ean Penn grew up amid great privilege, said Mark Binelli in Rolling Stone, but he ran with a violent crowd. The 48-year-old actor—whose father was the director Leo Penn—spent his teen years on the beach in Malibu, Calif., with a rough bunch of surfers. A startling number of them came to bad ends. “It was a combination of Huck Finn and Rumble Fish,” he says. “There was a culture of what I’d call soft violence, in the sense that we didn’t let outside surfers surf our beach. We beat people up. This group of surfers, in some kind of Lord of the Flies way, found reasons to put their lives into situations that were horrifying.”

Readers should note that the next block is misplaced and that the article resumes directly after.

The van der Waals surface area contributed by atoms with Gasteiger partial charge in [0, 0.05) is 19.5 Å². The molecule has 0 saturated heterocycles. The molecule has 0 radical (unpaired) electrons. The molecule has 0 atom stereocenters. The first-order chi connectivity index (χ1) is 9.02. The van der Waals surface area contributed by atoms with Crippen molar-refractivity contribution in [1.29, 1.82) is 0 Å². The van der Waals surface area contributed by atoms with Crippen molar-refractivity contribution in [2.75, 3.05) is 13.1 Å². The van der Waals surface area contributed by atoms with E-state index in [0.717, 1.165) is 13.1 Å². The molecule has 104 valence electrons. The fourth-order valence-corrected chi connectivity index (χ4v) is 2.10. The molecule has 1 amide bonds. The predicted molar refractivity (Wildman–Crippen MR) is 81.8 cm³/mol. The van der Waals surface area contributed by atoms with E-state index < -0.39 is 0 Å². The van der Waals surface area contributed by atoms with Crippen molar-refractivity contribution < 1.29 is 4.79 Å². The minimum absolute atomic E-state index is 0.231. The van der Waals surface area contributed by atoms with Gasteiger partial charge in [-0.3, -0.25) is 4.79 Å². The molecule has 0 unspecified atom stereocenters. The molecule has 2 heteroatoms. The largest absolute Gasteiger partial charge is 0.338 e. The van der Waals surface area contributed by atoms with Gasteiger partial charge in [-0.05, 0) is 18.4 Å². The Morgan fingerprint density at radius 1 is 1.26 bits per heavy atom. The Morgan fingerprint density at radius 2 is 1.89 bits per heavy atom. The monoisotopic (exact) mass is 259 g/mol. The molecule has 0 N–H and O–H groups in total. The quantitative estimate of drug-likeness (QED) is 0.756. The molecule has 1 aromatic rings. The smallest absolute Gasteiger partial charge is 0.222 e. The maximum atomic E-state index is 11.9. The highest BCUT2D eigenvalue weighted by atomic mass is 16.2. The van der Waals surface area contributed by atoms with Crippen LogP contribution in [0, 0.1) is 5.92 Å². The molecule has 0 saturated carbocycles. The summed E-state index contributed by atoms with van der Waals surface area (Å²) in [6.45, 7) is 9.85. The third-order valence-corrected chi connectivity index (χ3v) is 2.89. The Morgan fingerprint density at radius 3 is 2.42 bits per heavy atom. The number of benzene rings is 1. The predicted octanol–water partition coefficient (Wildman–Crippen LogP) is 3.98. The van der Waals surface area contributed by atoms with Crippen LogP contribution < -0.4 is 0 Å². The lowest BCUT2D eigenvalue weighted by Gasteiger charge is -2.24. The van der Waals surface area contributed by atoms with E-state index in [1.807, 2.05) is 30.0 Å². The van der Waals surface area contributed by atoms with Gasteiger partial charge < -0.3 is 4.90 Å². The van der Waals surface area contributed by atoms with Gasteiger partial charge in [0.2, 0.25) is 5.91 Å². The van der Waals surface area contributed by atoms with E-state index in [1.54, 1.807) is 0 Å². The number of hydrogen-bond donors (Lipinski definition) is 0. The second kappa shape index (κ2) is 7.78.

Many of them, Penn says, landed in jail—if they were lucky. “One intentionally ran over somebody with his car. There was one guy we surfed Zuma Beach with. We took a bunch of Quaaludes before we went out and he just drifted off into the ocean, and nobody ever found him. Another guy I surfed and played Little League with, he was dealing and doing blow and shot himself off the edge of a cliff in a car. Another guy killed his mother.”
Penn’s exposure to the darker side of human nature may have helped inform his work as an actor, but many of his old buddies got nothing out of their escapades but early deaths. “Some people are kind of shocked by this, but 10 of the guys I grew up with are dead. That’s a big number.”
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